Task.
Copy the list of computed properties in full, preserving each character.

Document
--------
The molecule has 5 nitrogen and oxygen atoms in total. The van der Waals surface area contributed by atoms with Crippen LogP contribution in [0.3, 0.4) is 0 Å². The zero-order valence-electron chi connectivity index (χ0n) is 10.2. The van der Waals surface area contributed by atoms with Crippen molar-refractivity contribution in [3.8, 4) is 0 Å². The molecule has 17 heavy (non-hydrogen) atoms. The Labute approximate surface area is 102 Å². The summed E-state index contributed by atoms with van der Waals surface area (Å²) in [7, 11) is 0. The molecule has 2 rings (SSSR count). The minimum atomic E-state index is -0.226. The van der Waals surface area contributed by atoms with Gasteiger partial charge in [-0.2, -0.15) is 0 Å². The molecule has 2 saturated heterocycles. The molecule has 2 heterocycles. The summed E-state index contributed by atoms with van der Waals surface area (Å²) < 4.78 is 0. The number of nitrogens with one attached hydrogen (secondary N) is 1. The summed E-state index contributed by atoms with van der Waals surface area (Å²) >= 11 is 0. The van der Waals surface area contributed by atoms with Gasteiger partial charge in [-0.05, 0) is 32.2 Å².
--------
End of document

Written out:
The molecule has 5 nitrogen and oxygen atoms in total. The van der Waals surface area contributed by atoms with Crippen LogP contribution in [0.3, 0.4) is 0 Å². The zero-order valence-electron chi connectivity index (χ0n) is 10.2. The van der Waals surface area contributed by atoms with Crippen molar-refractivity contribution in [3.8, 4) is 0 Å². The molecule has 17 heavy (non-hydrogen) atoms. The Labute approximate surface area is 102 Å². The summed E-state index contributed by atoms with van der Waals surface area (Å²) in [7, 11) is 0. The molecule has 2 rings (SSSR count). The minimum atomic E-state index is -0.226. The van der Waals surface area contributed by atoms with Gasteiger partial charge in [-0.2, -0.15) is 0 Å². The molecule has 2 saturated heterocycles. The molecule has 2 heterocycles. The summed E-state index contributed by atoms with van der Waals surface area (Å²) < 4.78 is 0. The number of nitrogens with one attached hydrogen (secondary N) is 1. The summed E-state index contributed by atoms with van der Waals surface area (Å²) >= 11 is 0. The van der Waals surface area contributed by atoms with Gasteiger partial charge in [-0.05, 0) is 32.2 Å².